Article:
For Liberty and Equality: The Life and Times of the Declaration of Independence

By Alexander Tsesis | Go to book overview

11
RACIAL TENSIONS

BETWEEN MAY AND OCTOBER 1876, THE DECLARATION OF Independence was displayed at the Centennial National Exposition. The document continued to have an iconic mystique, although much of the actual parchment had become so faded as to be illegible. In August of the same year, Congress charged a commission, consisting of the secretary of the interior, the secretary of the Smithsonian Institution, and the librarian of Congress, to restore the manuscript. The committee seems to have done lit le, other than moving it the following year from the Patent Of ce to the State Department. There the ink became further eroded because the document was displayed in a room where patrons were permitted to smoke and warm themselves by the glow of a fireplace. As of 1881, there was talk of restoration but almost paralyzing uncertainty about how that could be carried out.1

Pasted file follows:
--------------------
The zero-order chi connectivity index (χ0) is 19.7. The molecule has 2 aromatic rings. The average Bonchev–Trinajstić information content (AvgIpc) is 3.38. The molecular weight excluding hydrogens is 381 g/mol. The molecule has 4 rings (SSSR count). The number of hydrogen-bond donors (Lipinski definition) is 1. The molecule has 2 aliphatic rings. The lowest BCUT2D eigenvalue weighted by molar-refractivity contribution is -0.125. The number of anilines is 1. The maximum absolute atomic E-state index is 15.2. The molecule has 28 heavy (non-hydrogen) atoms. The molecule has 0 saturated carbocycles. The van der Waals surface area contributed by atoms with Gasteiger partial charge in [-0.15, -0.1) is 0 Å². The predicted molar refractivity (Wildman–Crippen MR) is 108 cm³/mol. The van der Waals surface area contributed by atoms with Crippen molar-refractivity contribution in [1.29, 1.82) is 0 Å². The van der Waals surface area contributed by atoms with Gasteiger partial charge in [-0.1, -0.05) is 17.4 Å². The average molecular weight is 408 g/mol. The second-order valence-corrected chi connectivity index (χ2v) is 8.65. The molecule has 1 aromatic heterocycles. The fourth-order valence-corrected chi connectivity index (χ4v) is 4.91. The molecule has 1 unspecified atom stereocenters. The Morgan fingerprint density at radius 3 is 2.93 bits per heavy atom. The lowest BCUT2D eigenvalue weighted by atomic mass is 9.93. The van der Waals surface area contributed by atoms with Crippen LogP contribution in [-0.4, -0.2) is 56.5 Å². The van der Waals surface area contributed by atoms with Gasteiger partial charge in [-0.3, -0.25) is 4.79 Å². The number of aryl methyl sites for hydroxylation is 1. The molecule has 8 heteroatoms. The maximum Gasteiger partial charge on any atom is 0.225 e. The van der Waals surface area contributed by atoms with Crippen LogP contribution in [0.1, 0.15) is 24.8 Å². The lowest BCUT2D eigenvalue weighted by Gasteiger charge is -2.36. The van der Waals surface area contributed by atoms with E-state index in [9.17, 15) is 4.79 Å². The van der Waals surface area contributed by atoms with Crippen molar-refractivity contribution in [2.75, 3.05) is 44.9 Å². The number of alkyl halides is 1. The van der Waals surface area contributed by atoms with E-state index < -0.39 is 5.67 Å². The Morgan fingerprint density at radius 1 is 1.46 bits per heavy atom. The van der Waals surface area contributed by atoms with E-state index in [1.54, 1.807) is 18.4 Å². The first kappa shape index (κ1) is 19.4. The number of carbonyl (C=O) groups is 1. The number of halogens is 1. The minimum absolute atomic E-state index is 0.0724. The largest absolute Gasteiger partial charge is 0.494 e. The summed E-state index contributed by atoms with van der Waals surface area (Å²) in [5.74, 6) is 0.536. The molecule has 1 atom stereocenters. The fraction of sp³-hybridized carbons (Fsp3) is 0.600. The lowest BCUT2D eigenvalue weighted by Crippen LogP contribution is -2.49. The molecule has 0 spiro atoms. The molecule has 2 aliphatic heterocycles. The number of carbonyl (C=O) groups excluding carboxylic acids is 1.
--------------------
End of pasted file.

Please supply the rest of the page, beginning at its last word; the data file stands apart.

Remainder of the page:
Nostalgia surrounded the charter. Almost all the signatures on it were illegible, but there were other ways of acquiring them. In 1877, autograph hawkers sold Benjamin Franklin’s signature for $14, Caesar Rodney’s for $9.50, John Hancock’s for $10. The signature of John Adams sold for $8 at an 1879 auction. There were also buyers in England, with Queen Victoria reported to have one of the finest collections of the Declaration signers’ autographs.2

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For Liberty and Equality: The Life and Times of the Declaration of Independence
Table of contents

Table of contents

  • Title Page iii
  • Contents ix
  • 1 - Introduction 1
  • 2 - Becoming Independent 6
  • 3 - The Nation’s Infancy 24
  • 4 - Youthful Republic 40
  • 5 - Compromising for the Sake of Expansion 57
  • 6 - Jacksonian Era Democracy 75
  • 7 - Subordination 100
  • 8 - The Unraveling Bonds of Union 129
  • 9 - Sectional Cataclysm 148
  • 10 - Reconstruction 179
  • 11 - Racial Tensions 202
  • 12 - Advancing Women’s Causes 215
  • 13 - The Changing Face of Labor 227
  • 14 - International Impact and Domestic Advance 241
  • 15 - The Declaration in a New Deal State 264
  • 16 - Independence Principles in the Civil Rights Era 283
  • 17 - Epilogue 312
  • Acknowledgments 319
  • Appendix - The Declaration of Independence 321
  • Notes 327
  • Index 377
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